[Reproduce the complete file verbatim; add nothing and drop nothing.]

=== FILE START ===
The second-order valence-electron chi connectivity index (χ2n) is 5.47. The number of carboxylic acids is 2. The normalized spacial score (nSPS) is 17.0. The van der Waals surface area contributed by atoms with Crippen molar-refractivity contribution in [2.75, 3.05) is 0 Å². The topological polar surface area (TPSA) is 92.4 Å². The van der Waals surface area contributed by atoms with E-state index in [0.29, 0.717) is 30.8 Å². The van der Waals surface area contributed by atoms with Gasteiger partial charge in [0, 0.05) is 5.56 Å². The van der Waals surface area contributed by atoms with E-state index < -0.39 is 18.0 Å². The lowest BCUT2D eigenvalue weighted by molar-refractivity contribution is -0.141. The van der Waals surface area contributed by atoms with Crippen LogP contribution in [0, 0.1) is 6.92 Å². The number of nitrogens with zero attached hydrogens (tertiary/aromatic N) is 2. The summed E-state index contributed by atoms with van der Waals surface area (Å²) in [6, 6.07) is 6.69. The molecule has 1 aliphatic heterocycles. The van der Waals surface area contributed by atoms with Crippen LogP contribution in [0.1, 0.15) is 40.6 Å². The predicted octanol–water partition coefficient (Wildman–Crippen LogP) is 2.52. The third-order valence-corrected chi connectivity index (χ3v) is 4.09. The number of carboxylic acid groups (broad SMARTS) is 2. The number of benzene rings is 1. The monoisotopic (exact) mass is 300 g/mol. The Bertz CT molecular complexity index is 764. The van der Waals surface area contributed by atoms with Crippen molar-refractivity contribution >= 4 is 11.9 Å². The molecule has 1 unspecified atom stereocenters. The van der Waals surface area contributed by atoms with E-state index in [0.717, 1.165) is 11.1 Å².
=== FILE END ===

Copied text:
The second-order valence-electron chi connectivity index (χ2n) is 5.47. The number of carboxylic acids is 2. The normalized spacial score (nSPS) is 17.0. The van der Waals surface area contributed by atoms with Crippen molar-refractivity contribution in [2.75, 3.05) is 0 Å². The topological polar surface area (TPSA) is 92.4 Å². The van der Waals surface area contributed by atoms with E-state index in [0.29, 0.717) is 30.8 Å². The van der Waals surface area contributed by atoms with Gasteiger partial charge in [0, 0.05) is 5.56 Å². The van der Waals surface area contributed by atoms with E-state index < -0.39 is 18.0 Å². The lowest BCUT2D eigenvalue weighted by molar-refractivity contribution is -0.141. The van der Waals surface area contributed by atoms with Crippen LogP contribution in [0, 0.1) is 6.92 Å². The number of nitrogens with zero attached hydrogens (tertiary/aromatic N) is 2. The summed E-state index contributed by atoms with van der Waals surface area (Å²) in [6, 6.07) is 6.69. The molecule has 1 aliphatic heterocycles. The van der Waals surface area contributed by atoms with Crippen LogP contribution in [0.1, 0.15) is 40.6 Å². The predicted octanol–water partition coefficient (Wildman–Crippen LogP) is 2.52. The third-order valence-corrected chi connectivity index (χ3v) is 4.09. The number of carboxylic acid groups (broad SMARTS) is 2. The number of benzene rings is 1. The monoisotopic (exact) mass is 300 g/mol. The Bertz CT molecular complexity index is 764. The van der Waals surface area contributed by atoms with Crippen molar-refractivity contribution >= 4 is 11.9 Å². The molecule has 1 unspecified atom stereocenters. The van der Waals surface area contributed by atoms with E-state index in [0.717, 1.165) is 11.1 Å².